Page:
Hammond Must Not Jeopardise Chance of Finally Reducing Stake on Harmful FOBTs

Monthly archive

7th Aug 2017
Rachael Adams
  • Tax revenue must not dictate long overdue action needed to regulate ‘crack cocaine of gambling’

CARE is alarmed by reports over the weekend that Chancellor Philip Hammond has apparently called for the Government’s review of gambling to be scrapped, questioning specifically the reduction in the maximum stake per spin of Fixed Odds Betting Terminals (FOBTs).

FOBTs have been linked closely to crippling debt, crime, mental health issues, marriage and family breakdown and in extreme cases – suicide.

The machines, dubbed the ‘crack cocaine of gambling’ are highly addictive; gamblers can bet £100 every 20 seconds on the machines. FOBT’s contributed to 96 per cent of all losses over £1,000 in betting shops.

At the beginning of the year The All Party Parliamentary Group (APPG) published its report on the machines highlighting the devastating impact that FOBTs have had on society and called on the government to act.

There has been continuous support from both the general public, the media and from Members of Parliament across all political parties to significantly reduce the £100 stake that can be wagered on FOBTs down to £2.

Reports suggest the reason for scrapping the review is the considerable tax revenue that FOBTs generate each year for the Government - around £400m in tax a year.

CARE’s Chief Executive Nola Leach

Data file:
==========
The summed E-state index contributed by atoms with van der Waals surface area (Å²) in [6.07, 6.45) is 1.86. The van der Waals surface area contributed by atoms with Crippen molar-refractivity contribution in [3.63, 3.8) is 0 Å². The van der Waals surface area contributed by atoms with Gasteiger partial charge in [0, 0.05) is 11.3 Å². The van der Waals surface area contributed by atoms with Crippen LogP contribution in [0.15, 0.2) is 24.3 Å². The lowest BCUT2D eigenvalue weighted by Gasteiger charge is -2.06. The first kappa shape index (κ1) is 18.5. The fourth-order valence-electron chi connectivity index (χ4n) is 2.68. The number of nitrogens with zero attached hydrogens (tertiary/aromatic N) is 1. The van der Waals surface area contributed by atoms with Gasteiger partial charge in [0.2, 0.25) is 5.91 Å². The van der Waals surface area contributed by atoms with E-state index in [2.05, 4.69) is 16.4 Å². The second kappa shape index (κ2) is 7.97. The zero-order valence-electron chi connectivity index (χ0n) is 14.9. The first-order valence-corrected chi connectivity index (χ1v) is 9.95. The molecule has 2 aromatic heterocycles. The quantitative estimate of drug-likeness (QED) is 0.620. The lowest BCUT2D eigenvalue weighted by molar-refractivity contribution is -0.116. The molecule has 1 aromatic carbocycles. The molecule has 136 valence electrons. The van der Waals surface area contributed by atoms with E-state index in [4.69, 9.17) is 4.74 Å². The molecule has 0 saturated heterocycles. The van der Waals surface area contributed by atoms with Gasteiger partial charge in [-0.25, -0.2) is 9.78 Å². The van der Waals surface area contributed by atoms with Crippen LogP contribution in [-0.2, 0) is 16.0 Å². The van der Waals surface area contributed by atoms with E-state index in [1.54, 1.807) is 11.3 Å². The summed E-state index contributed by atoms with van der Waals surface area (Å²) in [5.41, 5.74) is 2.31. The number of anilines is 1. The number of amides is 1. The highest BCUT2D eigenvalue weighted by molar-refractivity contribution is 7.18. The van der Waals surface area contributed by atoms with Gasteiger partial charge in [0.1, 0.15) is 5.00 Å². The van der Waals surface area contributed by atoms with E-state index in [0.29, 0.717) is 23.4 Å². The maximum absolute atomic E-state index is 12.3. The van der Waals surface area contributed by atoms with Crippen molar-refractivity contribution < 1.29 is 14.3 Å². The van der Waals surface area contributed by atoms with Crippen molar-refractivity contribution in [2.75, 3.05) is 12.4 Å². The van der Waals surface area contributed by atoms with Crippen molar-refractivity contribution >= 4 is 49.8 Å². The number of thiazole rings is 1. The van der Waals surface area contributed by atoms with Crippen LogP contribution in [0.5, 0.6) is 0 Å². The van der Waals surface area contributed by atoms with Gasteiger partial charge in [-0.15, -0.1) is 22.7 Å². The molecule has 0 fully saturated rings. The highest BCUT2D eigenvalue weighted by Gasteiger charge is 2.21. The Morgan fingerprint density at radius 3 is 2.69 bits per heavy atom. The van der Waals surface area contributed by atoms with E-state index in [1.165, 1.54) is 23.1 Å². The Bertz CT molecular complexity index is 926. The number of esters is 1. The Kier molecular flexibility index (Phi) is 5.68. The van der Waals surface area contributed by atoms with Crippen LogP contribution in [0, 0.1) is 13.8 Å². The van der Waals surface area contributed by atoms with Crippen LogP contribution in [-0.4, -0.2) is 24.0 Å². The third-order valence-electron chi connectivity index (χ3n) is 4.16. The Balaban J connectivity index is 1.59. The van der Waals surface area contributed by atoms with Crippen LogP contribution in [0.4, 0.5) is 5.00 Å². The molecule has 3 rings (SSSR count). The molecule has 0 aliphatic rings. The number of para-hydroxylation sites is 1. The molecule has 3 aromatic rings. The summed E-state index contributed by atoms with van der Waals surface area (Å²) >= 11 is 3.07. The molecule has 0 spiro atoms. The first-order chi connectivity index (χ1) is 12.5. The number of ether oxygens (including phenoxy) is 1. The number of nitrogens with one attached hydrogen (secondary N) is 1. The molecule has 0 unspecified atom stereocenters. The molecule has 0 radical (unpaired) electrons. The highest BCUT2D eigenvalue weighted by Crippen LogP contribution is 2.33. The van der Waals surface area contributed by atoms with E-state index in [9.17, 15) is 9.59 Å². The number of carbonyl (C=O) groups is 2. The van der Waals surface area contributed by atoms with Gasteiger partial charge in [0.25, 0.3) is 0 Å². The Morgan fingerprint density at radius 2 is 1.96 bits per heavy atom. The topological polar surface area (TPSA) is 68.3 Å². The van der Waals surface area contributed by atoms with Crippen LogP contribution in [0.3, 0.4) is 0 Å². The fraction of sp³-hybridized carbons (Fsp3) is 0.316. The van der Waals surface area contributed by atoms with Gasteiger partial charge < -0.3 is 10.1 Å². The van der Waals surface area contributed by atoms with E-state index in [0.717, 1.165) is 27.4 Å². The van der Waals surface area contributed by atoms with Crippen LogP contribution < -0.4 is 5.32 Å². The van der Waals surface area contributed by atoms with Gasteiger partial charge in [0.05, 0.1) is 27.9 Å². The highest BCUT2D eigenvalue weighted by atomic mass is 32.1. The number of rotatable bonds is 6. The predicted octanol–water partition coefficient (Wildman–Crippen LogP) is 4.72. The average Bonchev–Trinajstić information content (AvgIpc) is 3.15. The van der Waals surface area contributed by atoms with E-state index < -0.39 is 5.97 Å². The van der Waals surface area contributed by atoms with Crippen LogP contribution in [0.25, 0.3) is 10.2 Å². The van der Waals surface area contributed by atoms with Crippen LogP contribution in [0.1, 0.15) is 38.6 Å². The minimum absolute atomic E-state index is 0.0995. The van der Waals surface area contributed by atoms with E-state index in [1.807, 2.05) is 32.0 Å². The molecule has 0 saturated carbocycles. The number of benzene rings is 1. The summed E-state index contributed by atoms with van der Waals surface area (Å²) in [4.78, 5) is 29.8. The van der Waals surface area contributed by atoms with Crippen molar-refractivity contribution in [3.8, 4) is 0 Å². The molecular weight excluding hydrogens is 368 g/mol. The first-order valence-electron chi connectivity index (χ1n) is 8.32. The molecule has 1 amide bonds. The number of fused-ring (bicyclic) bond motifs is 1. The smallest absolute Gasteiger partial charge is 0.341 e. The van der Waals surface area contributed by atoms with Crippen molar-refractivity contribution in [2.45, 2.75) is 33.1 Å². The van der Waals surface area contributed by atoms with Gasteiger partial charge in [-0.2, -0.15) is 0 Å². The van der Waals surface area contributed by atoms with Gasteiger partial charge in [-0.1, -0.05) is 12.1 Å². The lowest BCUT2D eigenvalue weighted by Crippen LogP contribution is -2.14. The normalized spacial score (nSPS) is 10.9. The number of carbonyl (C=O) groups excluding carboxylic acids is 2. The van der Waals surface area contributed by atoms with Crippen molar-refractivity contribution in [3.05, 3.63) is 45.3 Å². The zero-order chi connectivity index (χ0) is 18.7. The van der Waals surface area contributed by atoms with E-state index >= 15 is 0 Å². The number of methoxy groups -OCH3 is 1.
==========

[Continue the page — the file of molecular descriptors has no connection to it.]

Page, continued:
“CARE is very disappointed that the government appears to be placing much more value on the tax revenue collected from these machines than to the harm they cause to society and to vulnerable people.”

“FOBTs are predominantly found clustered in economically deprived areas and it is a growing concern that their presence there deliberately targets vulnerable people.”

“Theresa May’s government was supposed to be defined around the idea of creating a Britain that works for everyone, but it’s clear that FOBTs do not fit into this narrative. FOBTs may work for the bookmakers and the taxman – but not for problem gamblers, their families or society as a whole.”

“If additional revenues need to be raised then we urge the Prime Minister and Chancellor to find other means of doing so that do not depend on the exploitation of vulnerable people.”

“Any suggestion that a reduction in the maximum stake to £2 should be dropped because of the possibility of some potential Conservative rebels does not stand up to scrutiny because, in addition to their own members, the Government could depend on the support of the Labour and Liberal Democrat parties for whom this is a manifesto commitment.”

“The Government’s gambling review was much needed and timely. There has been no comment so far about the other aspects of gambling covered by the review that needed to be addressed such as making sure the right measures are in place to protect the young and vulnerable from gambling advertising.”

Ends

Notes to the editor:

For more information please contact Rachael Adams on 020 7227 4731 / 07851 153693 or rachael.adams@care.org.uk

CARE is a leading charity that works with MPs, Peers, MSPs, and MLAs to lobby for changes in legislation relating to human dignity. You can read about the success we’ve had and our latest work here.

CARE has spoken out about the damage of Fixed Odds Betting Terminals for many years and CARE’s Director of Parliamentary Affairs gave evidence at the All Party Parliamentary Group (APPG) and called on the government to reduce the stakes on the machines from £100 to £2 per spin.

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